Suddenly, like the glow of fireflies on a summer night, The Great Gatsby is everywhere. The Leonardo DiCaprio remake of the film has generated a renewal of interest in the story. Tiffany’s is advertising The Great Gatsby Collection, and Gatsby parties are suddenly the rage. While we might expect a revival of the fashions of the period as well, the style and excesses of the Roaring Twenties do not account for the greatness of F. Scott Fitzgerald’s seminal work.
Many astute readers make a case for The Great Gatsby as the “Great American Novel” for its tight story line, complex characterization, and luminous language. But in the end, the “greatness” of Gatsby lies not in the plot, or the glitz, or the age, but in the character himself.
What makes Jay Gatsby “great”? It’s not his mystique, though from the start there is an elusive aura of mystery about him. Someone says he killed a man once, another that he’d been a German spy, still another that he’d served in the American army during the war, and some that he was a bootlegger. “It was testimony to the romantic speculation he inspired that there were whispers about him . . . ,” Fitzgerald tells us. And Gatsby himself seems intent on feeding the wild rumors. He’s the mythical masked man with a mysterious past who throws lavish parties “where men and girls came and went like moths among the whisperings.” He wanders incognito among his uninvited guests, there one minute, gone the next, which adds, of course, to the mystique of the man. Gatsby’s enormous wealth does not define his greatness either, for the extravagant preparations for his parties—like the uncut pages of the books in his library—are a superficial display meant only to impress Daisy Buchanan, the girl of his dreams.
Gatsby’s greatness is found, on the other hand, in his capacity to dream and his determination to pursue that vision, however improbable it seems. The narrator, Nick Carroway, says of Gatsby that there is “some heightened sensitivity to the promises of life” about him, “an extraordinary gift for hope, a romantic readiness.” Gatsby’s capacity for wonder, his pursuit of a dream wrapped in enchantment, is captivating and “great” in both scale and imagination. In one of our first glimpses of Gatsby we see him stretching out his arms over the dark waters of the bay toward the green light at the end of Daisy’s dock across the way, as if in homage to his ideal Beauty, the Golden Girl of his dreams. Having amassed a bountiful fortune in order to impress Daisy, he later dazzles her with the evidence of his newfound wealth, only to find that the moment is anti-climactic, as Nick tells us:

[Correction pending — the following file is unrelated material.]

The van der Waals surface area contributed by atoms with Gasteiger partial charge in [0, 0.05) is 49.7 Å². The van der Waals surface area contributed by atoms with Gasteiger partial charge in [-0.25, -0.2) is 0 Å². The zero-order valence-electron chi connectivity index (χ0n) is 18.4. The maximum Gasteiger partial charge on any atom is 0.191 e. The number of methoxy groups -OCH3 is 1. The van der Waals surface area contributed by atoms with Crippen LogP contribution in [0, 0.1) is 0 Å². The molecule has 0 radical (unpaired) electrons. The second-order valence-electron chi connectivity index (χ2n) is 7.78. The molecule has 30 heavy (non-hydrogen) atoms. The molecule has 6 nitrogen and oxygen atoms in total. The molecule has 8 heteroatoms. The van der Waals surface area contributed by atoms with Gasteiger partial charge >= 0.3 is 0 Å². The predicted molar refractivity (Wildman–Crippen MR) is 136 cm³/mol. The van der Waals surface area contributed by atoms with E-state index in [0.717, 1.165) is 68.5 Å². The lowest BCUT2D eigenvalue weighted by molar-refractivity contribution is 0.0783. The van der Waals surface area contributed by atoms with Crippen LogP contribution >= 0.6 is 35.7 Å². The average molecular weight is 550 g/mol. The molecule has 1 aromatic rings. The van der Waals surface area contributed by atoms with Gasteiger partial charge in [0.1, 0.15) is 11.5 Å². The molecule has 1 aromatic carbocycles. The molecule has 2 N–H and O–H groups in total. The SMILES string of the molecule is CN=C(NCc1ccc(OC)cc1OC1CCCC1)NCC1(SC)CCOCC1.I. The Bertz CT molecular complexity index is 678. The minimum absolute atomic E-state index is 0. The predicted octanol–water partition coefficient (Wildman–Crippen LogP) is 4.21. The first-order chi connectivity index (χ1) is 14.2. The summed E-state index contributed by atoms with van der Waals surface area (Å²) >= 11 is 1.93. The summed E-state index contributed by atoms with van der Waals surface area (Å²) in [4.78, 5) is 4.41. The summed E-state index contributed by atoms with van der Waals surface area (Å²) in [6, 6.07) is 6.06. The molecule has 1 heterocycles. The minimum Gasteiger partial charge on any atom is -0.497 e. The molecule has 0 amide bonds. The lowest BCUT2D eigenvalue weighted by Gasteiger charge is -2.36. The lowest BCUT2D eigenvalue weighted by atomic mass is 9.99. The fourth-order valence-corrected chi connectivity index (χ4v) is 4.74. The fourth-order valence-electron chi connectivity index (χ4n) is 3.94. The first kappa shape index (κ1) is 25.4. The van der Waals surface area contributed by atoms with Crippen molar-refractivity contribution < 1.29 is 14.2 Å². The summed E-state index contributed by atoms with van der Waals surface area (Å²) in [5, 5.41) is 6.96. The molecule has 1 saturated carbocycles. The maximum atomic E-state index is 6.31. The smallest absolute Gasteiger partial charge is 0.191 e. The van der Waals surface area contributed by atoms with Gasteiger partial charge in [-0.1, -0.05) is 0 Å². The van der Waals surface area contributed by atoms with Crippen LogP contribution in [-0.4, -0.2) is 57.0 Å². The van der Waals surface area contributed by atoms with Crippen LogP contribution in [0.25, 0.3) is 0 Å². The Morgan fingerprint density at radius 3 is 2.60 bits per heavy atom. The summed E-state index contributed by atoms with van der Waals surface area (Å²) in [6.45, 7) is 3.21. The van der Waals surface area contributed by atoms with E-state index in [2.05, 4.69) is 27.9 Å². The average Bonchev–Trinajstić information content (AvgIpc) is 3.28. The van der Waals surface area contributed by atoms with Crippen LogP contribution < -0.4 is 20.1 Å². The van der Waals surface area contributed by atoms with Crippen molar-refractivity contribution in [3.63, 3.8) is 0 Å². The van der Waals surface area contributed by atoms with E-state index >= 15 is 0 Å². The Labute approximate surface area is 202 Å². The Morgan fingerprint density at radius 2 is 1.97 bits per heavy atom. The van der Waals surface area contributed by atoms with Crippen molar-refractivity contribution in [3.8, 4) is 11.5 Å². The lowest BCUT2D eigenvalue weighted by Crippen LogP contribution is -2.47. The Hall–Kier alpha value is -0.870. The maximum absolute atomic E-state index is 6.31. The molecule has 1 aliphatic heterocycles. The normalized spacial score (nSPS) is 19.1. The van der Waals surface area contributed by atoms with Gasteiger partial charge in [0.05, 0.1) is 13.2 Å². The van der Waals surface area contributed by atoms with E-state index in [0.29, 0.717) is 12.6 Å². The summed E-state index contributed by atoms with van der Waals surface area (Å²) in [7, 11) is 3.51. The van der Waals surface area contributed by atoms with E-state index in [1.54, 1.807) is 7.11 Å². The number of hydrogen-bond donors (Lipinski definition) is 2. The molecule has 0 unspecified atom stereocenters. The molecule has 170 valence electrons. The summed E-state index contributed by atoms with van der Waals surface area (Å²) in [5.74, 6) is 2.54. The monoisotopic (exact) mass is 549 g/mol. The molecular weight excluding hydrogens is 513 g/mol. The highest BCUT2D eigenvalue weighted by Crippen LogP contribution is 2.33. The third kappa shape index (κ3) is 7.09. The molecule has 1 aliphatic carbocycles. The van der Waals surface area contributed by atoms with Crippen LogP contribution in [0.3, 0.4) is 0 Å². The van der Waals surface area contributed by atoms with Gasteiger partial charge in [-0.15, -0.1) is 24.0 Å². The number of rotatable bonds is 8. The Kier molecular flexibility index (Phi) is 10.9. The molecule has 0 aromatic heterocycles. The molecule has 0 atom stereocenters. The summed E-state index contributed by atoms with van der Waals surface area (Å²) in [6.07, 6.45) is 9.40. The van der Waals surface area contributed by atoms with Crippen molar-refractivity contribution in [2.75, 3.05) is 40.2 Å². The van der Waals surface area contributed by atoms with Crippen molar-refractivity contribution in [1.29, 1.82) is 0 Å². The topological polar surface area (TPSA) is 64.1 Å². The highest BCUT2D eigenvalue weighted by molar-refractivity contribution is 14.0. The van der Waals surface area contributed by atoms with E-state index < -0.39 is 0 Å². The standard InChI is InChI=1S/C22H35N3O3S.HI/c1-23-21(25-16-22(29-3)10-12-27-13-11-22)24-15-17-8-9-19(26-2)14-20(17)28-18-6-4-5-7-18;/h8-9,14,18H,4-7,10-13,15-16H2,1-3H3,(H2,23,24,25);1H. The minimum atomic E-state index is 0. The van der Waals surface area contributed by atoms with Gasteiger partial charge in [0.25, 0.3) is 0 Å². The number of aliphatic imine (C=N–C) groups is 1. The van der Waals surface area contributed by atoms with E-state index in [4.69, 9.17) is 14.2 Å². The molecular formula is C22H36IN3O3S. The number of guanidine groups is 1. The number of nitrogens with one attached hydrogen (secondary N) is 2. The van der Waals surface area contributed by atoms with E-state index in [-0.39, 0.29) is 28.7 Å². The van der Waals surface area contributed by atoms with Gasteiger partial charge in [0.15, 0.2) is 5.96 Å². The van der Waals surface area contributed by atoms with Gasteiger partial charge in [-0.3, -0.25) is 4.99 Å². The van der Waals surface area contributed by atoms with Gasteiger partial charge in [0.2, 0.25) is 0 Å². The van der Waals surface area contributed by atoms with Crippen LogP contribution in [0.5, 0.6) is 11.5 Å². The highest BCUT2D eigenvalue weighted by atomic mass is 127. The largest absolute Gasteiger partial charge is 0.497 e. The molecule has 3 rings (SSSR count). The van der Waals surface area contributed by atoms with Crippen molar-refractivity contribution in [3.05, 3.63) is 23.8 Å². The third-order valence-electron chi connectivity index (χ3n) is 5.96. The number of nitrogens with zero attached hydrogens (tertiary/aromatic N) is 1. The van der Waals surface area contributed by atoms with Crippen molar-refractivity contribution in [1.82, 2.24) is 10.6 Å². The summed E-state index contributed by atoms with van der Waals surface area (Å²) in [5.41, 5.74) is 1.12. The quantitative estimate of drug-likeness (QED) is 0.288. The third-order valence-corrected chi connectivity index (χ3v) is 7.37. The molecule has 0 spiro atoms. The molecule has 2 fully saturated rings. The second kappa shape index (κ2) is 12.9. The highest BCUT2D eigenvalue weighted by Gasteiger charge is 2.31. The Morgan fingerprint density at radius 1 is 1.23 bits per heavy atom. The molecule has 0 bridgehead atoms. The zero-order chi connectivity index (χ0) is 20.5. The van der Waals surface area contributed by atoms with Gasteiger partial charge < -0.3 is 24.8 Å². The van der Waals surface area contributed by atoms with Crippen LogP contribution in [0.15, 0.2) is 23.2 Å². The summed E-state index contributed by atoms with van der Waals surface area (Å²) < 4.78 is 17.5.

There must have been moments even that afternoon
when Daisy tumbled short of his dreams—not through
her own fault, but because of the colossal vitality of his illusion. It had gone beyond her, beyond everything. . . .
No amount of fire or freshness can challenge what a man will store up in his ghostly heart.
How does Gatsby’s dream differ from illusion? Well, perhaps it doesn’t, in a way, in that his pursuit of Daisy is not grounded in reality. Who could possibly live up to Gatsby’s idealized image of Daisy? Certainly not Daisy herself, given the shallowness of her character. He has in fact created an illusion of her, rooted in what she once was and in what he needs her now to be, the Golden Girl of his dreams. Yet, once Gatsby is reunited with Daisy, she cannot measure up to his dream and as with the green light at the end of Daisy’s dock, the enchantment vanishes. “His count of enchanted objects,” Fitzgerald tells us, “had diminished by one.”
The enchantment gone, the remnant of Gatsby’s dream has become a delusion as he squats beneath the bushes of Daisy’s window seeking to protect her from her abusive husband. Inside, she plots with him to abandon Gatsby to clean up her mess.
And so, we learn from Gatsby in the end that while great passion is admirable, great delusions may be lethal. Nick tells us in the final paragraphs of the novel that he
“thought of Gatsby’s wonder when he first picked out the
green light at the end of Daisy’s dock. He had come a long
way . . . and his dream must have seemed so close that he
could hardly fail to grasp it. He did not know that it was
already behind him . . . .”
Click to Hear Tom’s Audio:
[audio:http://www.pawlingpublicradio.org/wp-content/uploads/2013/06/130619_In-the-Shade_Great-Gatsby.mp3|Titles = In the Shade_Great Gatsby]
Fitzgerald closes the book with the words that grace his own epitaph in a quiet little churchyard in Rockville, Maryland: “So we beat on, boats against the current, borne back ceaselessly into the past.”